The love which his ghazals portray is an illicit love. Another dimension of love, depicted in these ghazals is that, the beloved she or he may not be a human beloved at all. The poet may express love for God or for any ideal in life to which he may commit or surrender completely. The poet uses a language and symbolism which enables him to speak on different meanings of love at the same time. The depiction of earthly love in the Urdu ghazals of Ghalib and other contemporary poets has to be seen in the context of its legitimacy in the medieval Indian society.
In that age, marriage was an alliance between families to maintain social status, and had nothing to do with passionate, romantic love. But marriage did not always prove to be a safeguard against such a love outside of it. But this love was a severe test for both the lover and the beloved and since permanent union of lovers was non-existent, love ultimately proved to be a tragedy for all concerned.
In a society where segregation of sexes was strictly followed, another outlet of love was homosexuality. Another consequence of the segregation of sexes, along with low educational and cultural level of respectable medieval Indian women, was the institutionalization of the salon of the courtesan.
This also provided the setting for much of the symbolism and imagery of the poetic renaissance of the times. The passionate, illicit love between two human beings is used as symbols of the similar love of the mystic lover for his God, his divine beloved. The whole structure of mystic love is built upon the deep emotional relationship of the lover with God.
In this situation, the seeker of God relies on love of God for guidance without the intervention of the learned or self-proclaimed true guardians of religion.
Such radical methods of the mystic lover are therefore considered by the orthodox as subversive doctrine or in an extreme form, as blasphemy. Thus the mystic lover shares same dangerous prospects as the earthly lover of a human beloved at the hands of the society. Thus, some of his couplets can be taken in earthly sense and others in divine sense but many of them could be taken in both senses at the same time.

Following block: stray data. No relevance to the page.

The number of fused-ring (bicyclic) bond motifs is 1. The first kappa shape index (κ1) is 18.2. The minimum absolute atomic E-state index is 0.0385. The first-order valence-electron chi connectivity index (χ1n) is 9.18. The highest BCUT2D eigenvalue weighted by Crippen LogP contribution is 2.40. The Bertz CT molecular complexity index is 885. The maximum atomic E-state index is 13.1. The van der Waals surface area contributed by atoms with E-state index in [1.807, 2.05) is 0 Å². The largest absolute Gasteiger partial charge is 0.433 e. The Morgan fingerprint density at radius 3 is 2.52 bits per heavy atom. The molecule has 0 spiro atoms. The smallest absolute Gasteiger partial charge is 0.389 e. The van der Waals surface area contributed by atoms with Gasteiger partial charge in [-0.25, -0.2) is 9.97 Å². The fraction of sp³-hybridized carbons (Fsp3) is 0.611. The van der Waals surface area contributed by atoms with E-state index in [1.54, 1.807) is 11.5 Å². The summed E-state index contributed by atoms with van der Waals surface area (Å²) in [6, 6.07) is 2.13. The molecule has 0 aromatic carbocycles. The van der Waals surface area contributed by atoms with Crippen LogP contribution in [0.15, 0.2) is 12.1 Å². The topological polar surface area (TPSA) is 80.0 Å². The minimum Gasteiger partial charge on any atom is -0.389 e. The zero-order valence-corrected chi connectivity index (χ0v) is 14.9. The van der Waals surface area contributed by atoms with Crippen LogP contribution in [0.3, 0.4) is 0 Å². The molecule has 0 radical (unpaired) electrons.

In this way, the standard metaphor, used for human beloved proves to be appropriate metaphor for the divine beloved too. At the time of his arrival in Delhi, the intellectual life of the city, as mentioned earlier, was dominated by the religious controversies between traditionalists and radical thinkers.
These controversies were not confined to theologians alone, all educated Muslims were affected by it and, in general terms, allegiance would be given to one side or the other.
Ghalib did not allow his admiration of Haq to dominate his own judgment. He rejects with contempt, their doctrine of prescribed conduct of life motivated by hope of reward and fear of punishment in the life to come. What thought be it sincere? Behind it lies raw greed to win reward for virtuous deeds.
Ghalib never kept the Ramzan fast and was prepared to admit it. He admitted his vices wine drinking and gambling , ridiculed the sermonizers and in general, lived a life-style of flamboyance, whenever his financial condition permitted him to do so.